There are limitations to the survey. First, the survey design did not allow us to explore sensitive issues such as problems related to registration, discrimination or harassment by non-state actors or authorities. We also had trouble generating a gender-representative sample, as we needed to conduct interviews during daylight for safety reasons, which produced a strong female bias. Furthermore, basing IDP estimates on the official government census data (gathered by DANE Departamento Encargado de las Estadísticas en Colombia) for the city of Santa Marta meant that spillover or shanty areas were not included in our estimates, which probably created an under-estimate of IDPs in Santa Marta. Despite these limitations, however, this profiling tool is a promising methodology that can be utilised by humanitarian organisations and academic institutions in a variety of urban areas, within Colombia or elsewhere.
While the results of this profiling study could be helpful for service providers in Santa Marta, it is not immediately apparent how applicable they are to other cities in Colombia. One way of testing this is to identify some salient characteristics of Santa Marta, compare them with other Colombian cities and draw parallels between the two. In lieu of a proper matching study, we can still assume that certain themes identified in the Santa Marta study will translate to other cities. One such is the IDP registration process, which is administered by a single agency (Accion Sociale) across the country. In Santa Marta, less than half of the displaced population was included in the registration. It is likely that IDPs in other cities are also significantly under-represented. As such, it is important that humanitarians do not take this roster as an accurate and exhaustive list of IDPs in any given area. Other methods must be used to estimate their numbers.
While there is much regional variation in the Colombian conflict, the main organised violent actors have a national presence and tend to employ similar tactics across the country. As mentioned above, paramilitaries and guerrillas displaced rural civilians as part of their campaigns in Magdalena Department, with many either immediately or subsequently displaced to Santa Marta. Our research showed that IDPs were disadvantaged compared to other urban migrants and the urban poor. Given the consistency in the behaviour of violent groups across the country, we can assume that IDPs in other urban areas are similarly disadvantaged.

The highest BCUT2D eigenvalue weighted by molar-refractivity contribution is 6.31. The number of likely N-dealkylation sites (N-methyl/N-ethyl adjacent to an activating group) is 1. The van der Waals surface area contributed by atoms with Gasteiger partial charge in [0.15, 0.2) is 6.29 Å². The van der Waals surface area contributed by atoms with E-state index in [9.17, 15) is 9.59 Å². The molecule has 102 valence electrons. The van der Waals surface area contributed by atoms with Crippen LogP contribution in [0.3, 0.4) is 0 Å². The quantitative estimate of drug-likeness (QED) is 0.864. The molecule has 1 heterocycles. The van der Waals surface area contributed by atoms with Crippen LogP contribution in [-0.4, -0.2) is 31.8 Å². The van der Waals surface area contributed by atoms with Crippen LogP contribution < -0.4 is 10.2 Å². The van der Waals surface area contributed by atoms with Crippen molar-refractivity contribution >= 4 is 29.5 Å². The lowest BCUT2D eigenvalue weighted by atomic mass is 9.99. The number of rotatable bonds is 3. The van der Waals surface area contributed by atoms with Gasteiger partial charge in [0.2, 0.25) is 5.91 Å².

Third, while many human rights organisations and humanitarians are aware of the problem of intra-urban displacement, there is as yet no systematic documentation of its scale or scope. Accion Sociale, the national organisation responsible for providing assistance to IDPs, does not include intra-urban displaced in the national IDP registry, nor do they receive benefits. This problem is further complicated because this form of displacement, along with general rates of violence, vary widely from city to city. Thus, it is very important that providers of humanitarian assistance have a nuanced understanding of conflict dynamics in specific urban areas. This means forging relationships not only with officials and other organisations, but also with the academics and research institutes that keep track of illegal armed groups.
This article has highlighted the challenges humanitarians face in attempting to operate effectively in exceedingly complicated situations, where the line between war and peace is not well-defined, where the conflict context is constantly changing and where it is unclear who is responsible for conflict, displacement and its aftermath. One useful step in facing these dilemmas is to obtain sound information, from rigorous methodologies. With urban IDPs, for example, humanitarians need to know how many there are, where they are, why they are displaced and what their protection and service needs are, both in general and in comparison to those around them. Accurate information not only assists in effective programming, but can also serve as a tool for lobbying the authorities to take proper responsibility for the humanitarian situation in Colombia. The urban IDP profiling tool described in this article is one means of achieving this goal. It is flexible enough to work with a variety of hidden populations in urban settings, and can be used by a number of different actors, including academics, international organisations, humanitarian agencies, governments and civil society groups.
Kimberly Howe is a PhD Candidate the Fletcher School, Tufts University, Medford, MA. The authors of the study are interested in further field testing this methodology, either independently or in partnership with humanitarian organisations. Please contact Kimberly at Kimberly.email@example.com for further information.
 Karen Jacobsen and Kimberly Howe with IDMC, Rural Displacement to Urban Areas: The Tufts-IDMC Profiling Study: Santa Marta, Colombia, available at www.internal-displacement.org or http://fic.tufts.edu.
 All results discussed here were found to hold at least a statistical significance at the .05 level.